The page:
When the Costume Comes First: Dancers and Choreographers on Working with Wearable Art

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Costumes create a mood, set a scene, and transform performers into anything from a regal swan to a clumsy donkey. Some costumes do even more and take a leading role in the actual creation of the choreography. The most famous example may be the enveloping tube of stretch fabric designed and first worn by Martha Graham in Lamentation in 1930. The vast red cape originally designed by painter Georges Rouault for the Siren in Prodigal Son, which Balanchine choreographed in 1929, is equally central to that ballet. Clothes may no longer make the woman, as the old saying goes, but they can still make the dance.

Katherine Crockett, who has performed Lamentation with the Graham Company since 1995, thinks of the tube as a second skin. "You begin to feel that the tube is your flesh," she says, "and that you're trying to get out of it as relief from your pain. That effort creates internal tension. It's almost as if you are in a womb. From the very first rocking movement, you have to keep the fabric taut to create sculptural lines. Martha's concept was revolutionary, taking the personal and making it universal. Each dancer brings to it a piece of her own soul."

The women's costumes designed by Joke Visser in the beautiful Petite Mort, choreographed by Jiri Kylian for the Nederlands Dans Theater in 1991, are anything but a second skin. Rather the six female dancers, clothed in sheer leotards and corsets, hold the stiff bodices and full skirts representing formal, black, 18th-century dresses in front of their bodies. They are hung on a framework with rollers so they can be moved around the stage. As the dance deals humorously and seriously with sexuality, aggression, and tenderness, they serve as potent metaphors for repression.


Tiffany Hedman performed the work with the Boston Ballet as part of the company's tribute to Kylian last winter. With one section completely choreographed around the costume, she had to be conscious every minute where her body was in relation to it. "For the most part," she says, "we do port de bras behind them, occasionally pushing them aside. It's as if we are ambivalent about covering ourselves up. Then finally, we push them aside for good and break free--almost as if they're partners we want to get rid of."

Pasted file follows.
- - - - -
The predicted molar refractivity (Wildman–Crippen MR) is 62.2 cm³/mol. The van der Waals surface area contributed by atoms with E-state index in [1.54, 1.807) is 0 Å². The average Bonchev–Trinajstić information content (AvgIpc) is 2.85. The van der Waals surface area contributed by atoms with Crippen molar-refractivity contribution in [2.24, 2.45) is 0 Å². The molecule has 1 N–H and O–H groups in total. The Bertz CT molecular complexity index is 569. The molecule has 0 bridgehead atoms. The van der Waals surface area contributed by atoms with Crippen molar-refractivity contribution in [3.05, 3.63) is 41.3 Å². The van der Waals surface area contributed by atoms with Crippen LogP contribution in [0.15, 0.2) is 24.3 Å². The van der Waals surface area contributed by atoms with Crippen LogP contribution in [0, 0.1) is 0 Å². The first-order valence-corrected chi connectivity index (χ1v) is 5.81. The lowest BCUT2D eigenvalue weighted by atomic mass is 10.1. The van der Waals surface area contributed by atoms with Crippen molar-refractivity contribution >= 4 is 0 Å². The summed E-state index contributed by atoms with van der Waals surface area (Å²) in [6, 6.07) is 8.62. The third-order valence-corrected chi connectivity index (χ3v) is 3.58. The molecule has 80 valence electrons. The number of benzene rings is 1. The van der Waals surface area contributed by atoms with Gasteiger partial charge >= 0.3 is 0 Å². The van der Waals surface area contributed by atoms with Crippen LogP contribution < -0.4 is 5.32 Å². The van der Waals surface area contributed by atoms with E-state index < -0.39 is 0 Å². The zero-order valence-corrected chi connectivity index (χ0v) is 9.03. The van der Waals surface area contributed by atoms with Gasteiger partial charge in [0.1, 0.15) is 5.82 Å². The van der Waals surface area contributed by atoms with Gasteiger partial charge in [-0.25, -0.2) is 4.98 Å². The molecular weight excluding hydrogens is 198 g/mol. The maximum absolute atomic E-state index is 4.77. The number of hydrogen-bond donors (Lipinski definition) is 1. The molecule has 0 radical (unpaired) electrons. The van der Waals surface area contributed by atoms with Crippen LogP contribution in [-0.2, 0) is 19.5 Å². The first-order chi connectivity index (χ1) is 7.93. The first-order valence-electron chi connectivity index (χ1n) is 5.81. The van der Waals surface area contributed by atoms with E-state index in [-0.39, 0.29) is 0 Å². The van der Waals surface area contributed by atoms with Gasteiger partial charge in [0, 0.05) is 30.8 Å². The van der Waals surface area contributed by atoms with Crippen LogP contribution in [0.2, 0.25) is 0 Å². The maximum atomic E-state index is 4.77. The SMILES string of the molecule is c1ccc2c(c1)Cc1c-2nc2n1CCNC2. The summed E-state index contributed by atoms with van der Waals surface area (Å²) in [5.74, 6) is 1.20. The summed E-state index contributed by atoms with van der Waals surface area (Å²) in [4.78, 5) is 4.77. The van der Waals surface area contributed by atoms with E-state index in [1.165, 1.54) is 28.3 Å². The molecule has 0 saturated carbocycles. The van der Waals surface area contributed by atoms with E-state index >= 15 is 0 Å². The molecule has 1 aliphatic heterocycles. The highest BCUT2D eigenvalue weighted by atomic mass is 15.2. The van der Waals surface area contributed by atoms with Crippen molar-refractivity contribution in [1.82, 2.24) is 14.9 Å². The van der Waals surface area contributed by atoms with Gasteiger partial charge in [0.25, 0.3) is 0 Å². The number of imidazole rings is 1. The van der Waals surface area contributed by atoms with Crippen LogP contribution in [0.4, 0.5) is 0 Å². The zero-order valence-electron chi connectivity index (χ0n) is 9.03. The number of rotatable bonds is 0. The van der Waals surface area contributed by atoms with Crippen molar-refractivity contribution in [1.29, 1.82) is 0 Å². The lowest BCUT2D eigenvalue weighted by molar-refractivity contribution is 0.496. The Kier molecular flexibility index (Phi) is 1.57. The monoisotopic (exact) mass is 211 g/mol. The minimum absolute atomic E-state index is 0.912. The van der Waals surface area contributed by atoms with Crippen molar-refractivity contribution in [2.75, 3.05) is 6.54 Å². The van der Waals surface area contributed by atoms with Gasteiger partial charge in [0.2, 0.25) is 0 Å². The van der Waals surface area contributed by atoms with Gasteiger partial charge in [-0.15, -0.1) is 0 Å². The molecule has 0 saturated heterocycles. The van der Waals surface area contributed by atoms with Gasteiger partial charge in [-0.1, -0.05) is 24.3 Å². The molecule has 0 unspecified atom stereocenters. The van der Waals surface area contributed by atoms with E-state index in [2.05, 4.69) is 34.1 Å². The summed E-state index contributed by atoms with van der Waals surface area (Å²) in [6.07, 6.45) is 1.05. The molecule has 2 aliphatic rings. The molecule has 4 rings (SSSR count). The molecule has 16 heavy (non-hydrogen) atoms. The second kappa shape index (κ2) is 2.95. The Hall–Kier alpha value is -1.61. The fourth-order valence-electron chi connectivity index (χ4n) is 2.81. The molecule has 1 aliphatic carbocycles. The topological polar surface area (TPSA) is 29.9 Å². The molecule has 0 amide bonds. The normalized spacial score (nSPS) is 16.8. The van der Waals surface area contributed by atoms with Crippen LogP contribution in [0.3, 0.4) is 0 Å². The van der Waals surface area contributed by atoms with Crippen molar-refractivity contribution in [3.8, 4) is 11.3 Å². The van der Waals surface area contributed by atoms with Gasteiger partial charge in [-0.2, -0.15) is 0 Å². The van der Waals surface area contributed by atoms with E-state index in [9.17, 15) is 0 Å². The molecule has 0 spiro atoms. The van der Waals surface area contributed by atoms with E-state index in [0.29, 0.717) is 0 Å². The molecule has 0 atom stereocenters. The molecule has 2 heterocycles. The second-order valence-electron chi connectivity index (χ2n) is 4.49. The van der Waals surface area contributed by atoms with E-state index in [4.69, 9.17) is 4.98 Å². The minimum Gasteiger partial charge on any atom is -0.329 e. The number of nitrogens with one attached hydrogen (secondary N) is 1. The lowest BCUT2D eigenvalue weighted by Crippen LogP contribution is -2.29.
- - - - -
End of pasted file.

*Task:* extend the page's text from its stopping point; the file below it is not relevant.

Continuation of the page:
The two dancers in choreographer David Parker's hilarious Slapstuck, which won the 2002 Bessie Award for design, literally can't get rid of one another because of their costumes. Performed by Parker and Jeffrey Kazin, wearing neck-to-toe Velcro suits, the dance dramatizes the consequences of being stuck on one another. With a percussive score consisting of the sound of Velcro ripping apart and rhythms created by slapping their own bodies, they connect in a multitude of ways, becoming variously stuck and unstuck.

At one point, Kazin runs and jumps onto Parker and sticks there, while another time he hangs across Parker's back until Parker unzips his jacket and dumps him on the floor. Though funny, the dance suggests the vicissitudes of relationships, particularly the need for both intimacy and independence.

Parker arrived at Velcro in his search for unusual ways to generate sound. In the process, he considered bare feet, percussive pointe work, and bubble wrap. Velcro proved efficient because it's stiff, flexible, and noisy. He wanted the suits to look somewhat like the one worn by the robot in TV's Lost in Space. Occasionally, things haven't worked out as planned, with a zipper breaking more than once. "Eventually," Parker says, "we'll have to stop doing it because the Velcro is wearing out, and it's getting dangerous. …